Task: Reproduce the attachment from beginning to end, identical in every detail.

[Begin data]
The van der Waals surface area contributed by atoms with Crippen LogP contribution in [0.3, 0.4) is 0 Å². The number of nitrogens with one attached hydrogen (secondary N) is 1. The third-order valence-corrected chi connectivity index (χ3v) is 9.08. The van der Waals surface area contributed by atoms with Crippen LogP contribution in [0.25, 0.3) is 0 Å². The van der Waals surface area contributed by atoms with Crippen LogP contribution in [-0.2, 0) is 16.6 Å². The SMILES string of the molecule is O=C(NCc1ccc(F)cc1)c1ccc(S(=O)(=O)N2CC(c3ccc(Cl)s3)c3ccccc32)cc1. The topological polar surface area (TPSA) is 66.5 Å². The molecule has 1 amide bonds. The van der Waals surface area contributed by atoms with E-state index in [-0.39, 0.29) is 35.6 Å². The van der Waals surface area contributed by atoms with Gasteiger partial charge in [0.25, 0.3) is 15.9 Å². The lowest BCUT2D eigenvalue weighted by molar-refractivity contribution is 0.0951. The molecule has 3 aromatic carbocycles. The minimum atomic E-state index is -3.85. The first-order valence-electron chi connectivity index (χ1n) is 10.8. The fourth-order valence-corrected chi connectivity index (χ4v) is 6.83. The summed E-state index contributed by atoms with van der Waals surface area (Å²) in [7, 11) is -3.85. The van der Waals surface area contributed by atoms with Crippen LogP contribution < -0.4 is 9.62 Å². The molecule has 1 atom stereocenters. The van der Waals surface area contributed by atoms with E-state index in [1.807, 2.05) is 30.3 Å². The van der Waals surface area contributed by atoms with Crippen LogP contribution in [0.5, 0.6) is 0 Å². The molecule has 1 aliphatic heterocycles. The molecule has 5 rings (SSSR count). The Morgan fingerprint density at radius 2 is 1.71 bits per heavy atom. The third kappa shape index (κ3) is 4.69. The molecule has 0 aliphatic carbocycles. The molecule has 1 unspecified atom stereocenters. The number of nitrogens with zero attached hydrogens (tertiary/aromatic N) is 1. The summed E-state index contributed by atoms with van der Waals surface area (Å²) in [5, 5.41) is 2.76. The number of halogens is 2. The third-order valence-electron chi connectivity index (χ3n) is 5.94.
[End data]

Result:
The van der Waals surface area contributed by atoms with Crippen LogP contribution in [0.3, 0.4) is 0 Å². The number of nitrogens with one attached hydrogen (secondary N) is 1. The third-order valence-corrected chi connectivity index (χ3v) is 9.08. The van der Waals surface area contributed by atoms with Crippen LogP contribution in [0.25, 0.3) is 0 Å². The van der Waals surface area contributed by atoms with Crippen LogP contribution in [-0.2, 0) is 16.6 Å². The SMILES string of the molecule is O=C(NCc1ccc(F)cc1)c1ccc(S(=O)(=O)N2CC(c3ccc(Cl)s3)c3ccccc32)cc1. The topological polar surface area (TPSA) is 66.5 Å². The molecule has 1 amide bonds. The van der Waals surface area contributed by atoms with E-state index in [-0.39, 0.29) is 35.6 Å². The van der Waals surface area contributed by atoms with Gasteiger partial charge in [0.25, 0.3) is 15.9 Å². The lowest BCUT2D eigenvalue weighted by molar-refractivity contribution is 0.0951. The molecule has 3 aromatic carbocycles. The minimum atomic E-state index is -3.85. The first-order valence-electron chi connectivity index (χ1n) is 10.8. The fourth-order valence-corrected chi connectivity index (χ4v) is 6.83. The summed E-state index contributed by atoms with van der Waals surface area (Å²) in [7, 11) is -3.85. The van der Waals surface area contributed by atoms with Crippen LogP contribution < -0.4 is 9.62 Å². The molecule has 1 atom stereocenters. The van der Waals surface area contributed by atoms with E-state index in [1.807, 2.05) is 30.3 Å². The van der Waals surface area contributed by atoms with Crippen LogP contribution in [0.5, 0.6) is 0 Å². The molecule has 1 aliphatic heterocycles. The molecule has 5 rings (SSSR count). The Morgan fingerprint density at radius 2 is 1.71 bits per heavy atom. The third kappa shape index (κ3) is 4.69. The molecule has 0 aliphatic carbocycles. The molecule has 1 unspecified atom stereocenters. The number of nitrogens with zero attached hydrogens (tertiary/aromatic N) is 1. The summed E-state index contributed by atoms with van der Waals surface area (Å²) in [5, 5.41) is 2.76. The number of halogens is 2. The third-order valence-electron chi connectivity index (χ3n) is 5.94.